G7 states pumped $42bn more into oil and gas than renewables last year, analysis finds
Countries within the G7 have channelled $189bn into oil, coal and gas in the last year, despite promises of a green recovery, new analysis has revealed today.
Ahead of the UK hosted G7 summit in Cornwall next week, the analysis has also shown that between January 2020 and March 2021, the UK, US, Canada, Italy, France, Germany and Japan pumped $147bn into cleaner forms of energy.
The analysis from development charity Tearfund, the International Institute for Sustainable Development and the Overseas Development Institute found that their recovery could have been a near $200bn greener.
“Choices made now by the G7 countries will either accelerate the transition towards a climate-safe future for all or jeopardise efforts to date to tackle the climate crisis,” head of advocacy at Tearfund, Paul Cook, said.
However, as the pandemic grounded flights across the world, governments swooped in with support loans to hoist the airline industry out of financial ruin.
These lifelines, which were also offered to car industries, amounted to an eyewatering $115bn from G7 states alone – while 80 per cent of the money was given with no green strings attached.
In doing so, the analysis found that only one in every 10 dollars committed to the Covid-19 response in the G7 helped the “cleanest” energies, like renewables and energy efficiency initiatives.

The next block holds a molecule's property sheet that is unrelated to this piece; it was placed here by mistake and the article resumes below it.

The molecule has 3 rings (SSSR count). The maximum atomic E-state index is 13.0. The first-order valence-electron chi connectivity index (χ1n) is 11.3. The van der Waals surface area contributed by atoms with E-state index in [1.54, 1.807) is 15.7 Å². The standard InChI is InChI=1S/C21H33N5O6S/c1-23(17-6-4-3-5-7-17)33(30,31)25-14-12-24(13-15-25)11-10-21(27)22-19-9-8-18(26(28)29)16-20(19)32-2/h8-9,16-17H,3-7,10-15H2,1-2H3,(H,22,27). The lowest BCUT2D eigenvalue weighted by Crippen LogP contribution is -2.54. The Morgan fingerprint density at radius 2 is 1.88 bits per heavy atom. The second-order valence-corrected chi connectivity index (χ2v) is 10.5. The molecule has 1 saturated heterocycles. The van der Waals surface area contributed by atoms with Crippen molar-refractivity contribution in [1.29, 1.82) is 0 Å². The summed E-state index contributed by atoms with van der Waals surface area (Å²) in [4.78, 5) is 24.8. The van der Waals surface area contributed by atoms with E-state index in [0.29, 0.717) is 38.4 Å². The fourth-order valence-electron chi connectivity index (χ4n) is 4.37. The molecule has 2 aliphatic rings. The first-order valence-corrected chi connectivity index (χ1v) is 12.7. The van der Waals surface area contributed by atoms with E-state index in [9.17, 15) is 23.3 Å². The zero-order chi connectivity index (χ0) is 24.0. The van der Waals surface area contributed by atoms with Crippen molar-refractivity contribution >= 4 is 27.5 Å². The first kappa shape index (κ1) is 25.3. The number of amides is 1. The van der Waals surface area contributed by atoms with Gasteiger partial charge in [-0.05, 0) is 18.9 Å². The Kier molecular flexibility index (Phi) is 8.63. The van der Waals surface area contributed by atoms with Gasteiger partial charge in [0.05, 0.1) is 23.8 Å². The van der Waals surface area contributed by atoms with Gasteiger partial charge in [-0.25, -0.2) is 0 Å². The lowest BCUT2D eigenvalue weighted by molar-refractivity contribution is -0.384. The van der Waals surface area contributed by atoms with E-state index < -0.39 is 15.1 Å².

Meanwhile, eight in every 10 dollars spent on non-renewable energy came without conditions and at times included measures to downgrade environmental regulations, according to the report.
Representing a tenth of the world’s population, the G7 are among the most polluting states in the world and have geared support towards the transport sector during stay-at-home orders.
“Investments in the transport sector remain significantly skewed towards fossil fuels and are at odds with G7 commitments to build back better,” the report said.
The authors added, however, that well-designed targets could be used as a catalyst for launching low-carbon societies.
In February, Italy extended its ban on fossil fuel fracking until September. While the UK and France set up policies that seek to end international support for fossil fuels.
The UK has also confirmed it will ban new petrol and diesel cars by 2030.
“These actions should serve as a precedent for other G7 countries,” the report added.